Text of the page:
From Stephen Marc Beaudoin's preview:
You know the story, right?
Globetrotting explorers happen upon a witch in the great Oregon Territory and wish Oregon from mere territory into mighty statehood; the witch "uncorks" Oregon statehood from the bottle where it's kept, but threatens to rebottle Oregon at age 100 unless someone can guess her name; a California fruit inspector guesses right (obviously!), so the state lives on to celebrate its 150th birthday; and there is a "beaver thump" dance and general rejoicing. Oregon history in 33 jazz-soaked musical minutes has never sounded so riotously bizarre.
Read the rest of the article for more details on the show, plus quotes from Pink Martini's Thomas Lauderdale and Oregon! Oregon! stage director Greg Tamblyn.
So you can imagine that I was probably not the best person to hop on board the "scavenger hunt" organized by the art rock duo of Brother and Sister. I put scavenger hunt in quotes because it implies that you'd be running around town collecting a list of objects. Instead, we were running around town trying to decode clues of ever increasing obscurity.
We started at the Leftbank, divided up into ten war-painted teams. The first clue, located in the Leftbank gallery, required the slashing of a canvas to reveal a cubby-hole filled with CD's that contained our second clue: a snippet of the song "On Broadway." What part of the song? The bridge, of course. Ohhhh, so that's how it's gonna be.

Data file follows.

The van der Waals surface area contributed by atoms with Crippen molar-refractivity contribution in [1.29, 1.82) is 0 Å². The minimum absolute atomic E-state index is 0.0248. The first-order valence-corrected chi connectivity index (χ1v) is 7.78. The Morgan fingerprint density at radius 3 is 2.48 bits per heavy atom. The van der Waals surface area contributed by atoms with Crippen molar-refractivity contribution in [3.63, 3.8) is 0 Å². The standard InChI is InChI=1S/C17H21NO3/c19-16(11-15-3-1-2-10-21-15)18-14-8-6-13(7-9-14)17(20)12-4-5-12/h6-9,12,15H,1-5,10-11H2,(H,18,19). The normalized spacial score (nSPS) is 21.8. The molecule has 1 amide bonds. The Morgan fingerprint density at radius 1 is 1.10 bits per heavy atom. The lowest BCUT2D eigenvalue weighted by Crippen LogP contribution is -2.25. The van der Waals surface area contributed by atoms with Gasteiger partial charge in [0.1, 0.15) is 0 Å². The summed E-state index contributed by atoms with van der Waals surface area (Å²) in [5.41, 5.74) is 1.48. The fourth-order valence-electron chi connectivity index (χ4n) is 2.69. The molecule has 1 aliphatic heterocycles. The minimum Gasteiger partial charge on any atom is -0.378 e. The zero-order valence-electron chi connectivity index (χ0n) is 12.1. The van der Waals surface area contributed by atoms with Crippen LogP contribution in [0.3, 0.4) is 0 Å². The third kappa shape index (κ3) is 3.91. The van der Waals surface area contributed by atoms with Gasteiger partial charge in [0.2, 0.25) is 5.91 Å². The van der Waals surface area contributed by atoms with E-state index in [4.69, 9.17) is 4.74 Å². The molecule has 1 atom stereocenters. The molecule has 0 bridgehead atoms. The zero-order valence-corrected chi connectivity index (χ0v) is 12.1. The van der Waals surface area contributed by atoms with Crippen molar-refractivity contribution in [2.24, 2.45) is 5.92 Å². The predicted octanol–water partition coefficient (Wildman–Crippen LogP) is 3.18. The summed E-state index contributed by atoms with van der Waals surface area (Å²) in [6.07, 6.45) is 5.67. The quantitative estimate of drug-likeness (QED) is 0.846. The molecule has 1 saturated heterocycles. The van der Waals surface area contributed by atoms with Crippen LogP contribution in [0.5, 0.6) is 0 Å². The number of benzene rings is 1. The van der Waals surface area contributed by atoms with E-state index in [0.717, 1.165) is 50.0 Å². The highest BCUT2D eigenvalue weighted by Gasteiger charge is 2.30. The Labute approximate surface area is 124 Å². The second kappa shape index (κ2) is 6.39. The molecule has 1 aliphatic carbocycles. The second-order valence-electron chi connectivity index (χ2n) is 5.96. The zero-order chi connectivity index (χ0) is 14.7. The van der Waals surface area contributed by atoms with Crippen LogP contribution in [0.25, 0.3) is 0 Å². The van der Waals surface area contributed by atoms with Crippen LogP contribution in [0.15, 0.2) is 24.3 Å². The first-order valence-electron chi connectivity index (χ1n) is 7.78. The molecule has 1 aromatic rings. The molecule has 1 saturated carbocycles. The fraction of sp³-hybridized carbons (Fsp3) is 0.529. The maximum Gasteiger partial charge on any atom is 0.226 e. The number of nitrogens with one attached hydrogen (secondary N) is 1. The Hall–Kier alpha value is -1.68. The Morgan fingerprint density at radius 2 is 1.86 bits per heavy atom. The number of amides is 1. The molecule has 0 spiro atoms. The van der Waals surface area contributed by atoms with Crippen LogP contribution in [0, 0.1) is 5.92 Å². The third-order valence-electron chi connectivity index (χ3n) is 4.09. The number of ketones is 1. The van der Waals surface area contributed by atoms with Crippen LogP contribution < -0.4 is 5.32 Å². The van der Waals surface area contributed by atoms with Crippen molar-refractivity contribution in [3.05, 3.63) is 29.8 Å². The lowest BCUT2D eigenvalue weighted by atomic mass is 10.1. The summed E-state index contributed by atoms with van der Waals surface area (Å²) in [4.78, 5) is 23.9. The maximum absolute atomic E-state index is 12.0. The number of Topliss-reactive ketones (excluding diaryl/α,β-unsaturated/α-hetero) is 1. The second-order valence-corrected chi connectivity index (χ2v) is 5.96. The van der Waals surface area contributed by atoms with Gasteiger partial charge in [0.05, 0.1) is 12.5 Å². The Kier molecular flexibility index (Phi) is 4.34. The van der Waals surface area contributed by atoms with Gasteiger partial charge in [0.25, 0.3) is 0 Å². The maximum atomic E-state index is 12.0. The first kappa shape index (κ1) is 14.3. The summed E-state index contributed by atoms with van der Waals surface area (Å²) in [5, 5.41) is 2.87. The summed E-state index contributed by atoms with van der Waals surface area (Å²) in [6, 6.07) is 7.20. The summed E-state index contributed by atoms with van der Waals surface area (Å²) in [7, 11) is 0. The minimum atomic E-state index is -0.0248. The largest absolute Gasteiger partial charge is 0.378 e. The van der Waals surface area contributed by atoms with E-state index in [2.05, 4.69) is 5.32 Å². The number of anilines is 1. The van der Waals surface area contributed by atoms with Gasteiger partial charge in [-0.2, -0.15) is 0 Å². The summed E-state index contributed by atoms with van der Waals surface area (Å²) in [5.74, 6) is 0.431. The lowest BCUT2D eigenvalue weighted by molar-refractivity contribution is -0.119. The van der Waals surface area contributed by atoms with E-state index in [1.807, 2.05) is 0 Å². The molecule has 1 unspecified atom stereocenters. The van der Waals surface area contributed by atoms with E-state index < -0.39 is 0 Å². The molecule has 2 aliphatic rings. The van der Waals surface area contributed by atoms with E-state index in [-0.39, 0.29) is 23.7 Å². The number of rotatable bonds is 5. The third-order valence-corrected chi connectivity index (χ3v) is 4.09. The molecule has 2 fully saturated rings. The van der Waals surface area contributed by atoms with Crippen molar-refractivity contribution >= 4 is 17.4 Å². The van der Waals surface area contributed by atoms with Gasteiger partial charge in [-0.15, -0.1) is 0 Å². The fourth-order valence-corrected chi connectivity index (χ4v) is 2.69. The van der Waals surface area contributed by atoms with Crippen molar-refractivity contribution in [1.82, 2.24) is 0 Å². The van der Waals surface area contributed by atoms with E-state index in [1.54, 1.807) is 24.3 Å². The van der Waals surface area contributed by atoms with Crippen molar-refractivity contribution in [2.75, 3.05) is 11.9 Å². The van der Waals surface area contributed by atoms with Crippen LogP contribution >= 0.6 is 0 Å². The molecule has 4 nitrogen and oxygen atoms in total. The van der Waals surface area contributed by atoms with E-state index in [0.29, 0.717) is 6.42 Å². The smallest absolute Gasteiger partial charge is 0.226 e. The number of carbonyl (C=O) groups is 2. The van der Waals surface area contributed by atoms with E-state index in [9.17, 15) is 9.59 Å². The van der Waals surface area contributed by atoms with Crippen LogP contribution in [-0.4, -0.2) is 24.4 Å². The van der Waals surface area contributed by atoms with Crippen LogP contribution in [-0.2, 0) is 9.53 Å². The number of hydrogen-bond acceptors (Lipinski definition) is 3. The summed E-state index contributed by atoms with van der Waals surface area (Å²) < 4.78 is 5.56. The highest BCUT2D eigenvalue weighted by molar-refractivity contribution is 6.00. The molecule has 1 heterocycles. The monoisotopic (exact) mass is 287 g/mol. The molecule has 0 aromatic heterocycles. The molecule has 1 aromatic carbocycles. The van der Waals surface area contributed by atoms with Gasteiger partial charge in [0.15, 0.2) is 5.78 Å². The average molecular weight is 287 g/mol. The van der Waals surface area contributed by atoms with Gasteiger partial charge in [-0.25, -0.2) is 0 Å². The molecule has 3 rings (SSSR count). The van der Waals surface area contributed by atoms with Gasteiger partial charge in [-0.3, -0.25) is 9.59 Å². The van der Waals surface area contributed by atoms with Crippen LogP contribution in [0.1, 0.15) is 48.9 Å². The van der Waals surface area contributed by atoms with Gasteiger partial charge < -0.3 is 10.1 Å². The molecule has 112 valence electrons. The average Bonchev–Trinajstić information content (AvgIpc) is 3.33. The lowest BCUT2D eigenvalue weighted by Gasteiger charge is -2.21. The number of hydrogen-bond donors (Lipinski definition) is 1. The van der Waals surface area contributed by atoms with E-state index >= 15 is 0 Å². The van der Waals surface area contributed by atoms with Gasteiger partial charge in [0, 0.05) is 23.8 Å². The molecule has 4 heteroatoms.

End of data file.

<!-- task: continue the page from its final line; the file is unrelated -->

Okay. At this point, a small portion of my team is in my car, the others are on bicycle. The bicycles are far more nimble in this game than those of us with four wheels. I have to hunt for parking spots more often than I hunt for clues. Still, those of us in the car are being a bit helpful—one clue on the Mercury's back page is a doozy until I discover, if you read it right it says, "union station."
Before long it is evident that the bikes have a huge advantage on us, but we persevere, showing up just in time to help. The clues are getting more and more strange: a letter in a post office box has a claim ticket for a locker in the greyhound station, which has a bag that contains an equation of some sort, that leads to a parking garage...
The hunt gets especially serious when we learn that one of the team members will need to get a (free) tattoo. We are not sure what the tattoo is, but apparently, it's our next clue and we cannot progress unless we see it. There is a brief moment when I have the opportunity to get into the chair. But I acquiesce to on of the teammates who arrived before I did and had never been inked before. Turns out that the tattoo is of a cute little donut and we're off to Voodoo.
Things started breaking down after one of our team-mates was required to have half of the Willy Week logo carved into their hair with a pair of clippers (though we didn't know that's what the design was at the time). Leave it to the WW to fuck everything up.